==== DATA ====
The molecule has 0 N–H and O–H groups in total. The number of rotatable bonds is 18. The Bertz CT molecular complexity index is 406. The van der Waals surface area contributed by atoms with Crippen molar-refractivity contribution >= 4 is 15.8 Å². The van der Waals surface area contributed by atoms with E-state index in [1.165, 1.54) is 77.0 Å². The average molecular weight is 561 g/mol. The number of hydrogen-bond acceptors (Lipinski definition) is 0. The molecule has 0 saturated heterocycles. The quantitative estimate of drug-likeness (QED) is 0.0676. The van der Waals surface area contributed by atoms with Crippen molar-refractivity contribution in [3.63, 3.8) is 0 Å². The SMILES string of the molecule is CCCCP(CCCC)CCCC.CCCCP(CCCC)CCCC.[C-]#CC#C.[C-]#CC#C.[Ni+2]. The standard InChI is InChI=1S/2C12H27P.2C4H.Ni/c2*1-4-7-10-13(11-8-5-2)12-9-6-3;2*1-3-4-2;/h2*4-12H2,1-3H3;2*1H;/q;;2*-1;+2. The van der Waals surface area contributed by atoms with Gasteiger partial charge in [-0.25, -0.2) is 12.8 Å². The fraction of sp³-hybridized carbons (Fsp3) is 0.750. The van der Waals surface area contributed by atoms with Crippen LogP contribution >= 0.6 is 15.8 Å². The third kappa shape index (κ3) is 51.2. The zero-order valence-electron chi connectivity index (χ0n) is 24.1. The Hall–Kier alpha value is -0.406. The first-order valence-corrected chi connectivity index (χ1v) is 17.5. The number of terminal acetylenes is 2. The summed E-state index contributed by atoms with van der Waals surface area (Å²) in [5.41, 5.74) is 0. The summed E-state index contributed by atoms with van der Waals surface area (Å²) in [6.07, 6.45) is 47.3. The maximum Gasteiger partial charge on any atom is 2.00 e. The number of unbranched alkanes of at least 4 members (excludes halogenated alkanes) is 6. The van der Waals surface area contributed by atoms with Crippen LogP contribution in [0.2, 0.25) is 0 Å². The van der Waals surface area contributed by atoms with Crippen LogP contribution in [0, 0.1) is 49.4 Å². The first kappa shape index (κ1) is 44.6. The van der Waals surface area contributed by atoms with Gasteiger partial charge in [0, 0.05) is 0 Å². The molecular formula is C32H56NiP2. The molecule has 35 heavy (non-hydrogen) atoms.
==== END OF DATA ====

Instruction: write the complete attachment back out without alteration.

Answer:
The molecule has 0 N–H and O–H groups in total. The number of rotatable bonds is 18. The Bertz CT molecular complexity index is 406. The van der Waals surface area contributed by atoms with Crippen molar-refractivity contribution >= 4 is 15.8 Å². The van der Waals surface area contributed by atoms with E-state index in [1.165, 1.54) is 77.0 Å². The average molecular weight is 561 g/mol. The number of hydrogen-bond acceptors (Lipinski definition) is 0. The molecule has 0 saturated heterocycles. The quantitative estimate of drug-likeness (QED) is 0.0676. The van der Waals surface area contributed by atoms with Crippen molar-refractivity contribution in [3.63, 3.8) is 0 Å². The SMILES string of the molecule is CCCCP(CCCC)CCCC.CCCCP(CCCC)CCCC.[C-]#CC#C.[C-]#CC#C.[Ni+2]. The standard InChI is InChI=1S/2C12H27P.2C4H.Ni/c2*1-4-7-10-13(11-8-5-2)12-9-6-3;2*1-3-4-2;/h2*4-12H2,1-3H3;2*1H;/q;;2*-1;+2. The van der Waals surface area contributed by atoms with Gasteiger partial charge in [-0.25, -0.2) is 12.8 Å². The fraction of sp³-hybridized carbons (Fsp3) is 0.750. The van der Waals surface area contributed by atoms with Crippen LogP contribution >= 0.6 is 15.8 Å². The third kappa shape index (κ3) is 51.2. The zero-order valence-electron chi connectivity index (χ0n) is 24.1. The Hall–Kier alpha value is -0.406. The first-order valence-corrected chi connectivity index (χ1v) is 17.5. The number of terminal acetylenes is 2. The summed E-state index contributed by atoms with van der Waals surface area (Å²) in [5.41, 5.74) is 0. The summed E-state index contributed by atoms with van der Waals surface area (Å²) in [6.07, 6.45) is 47.3. The maximum Gasteiger partial charge on any atom is 2.00 e. The number of unbranched alkanes of at least 4 members (excludes halogenated alkanes) is 6. The van der Waals surface area contributed by atoms with Crippen LogP contribution in [0.2, 0.25) is 0 Å². The van der Waals surface area contributed by atoms with Crippen LogP contribution in [0, 0.1) is 49.4 Å². The first kappa shape index (κ1) is 44.6. The van der Waals surface area contributed by atoms with Gasteiger partial charge in [0, 0.05) is 0 Å². The molecular formula is C32H56NiP2. The molecule has 35 heavy (non-hydrogen) atoms.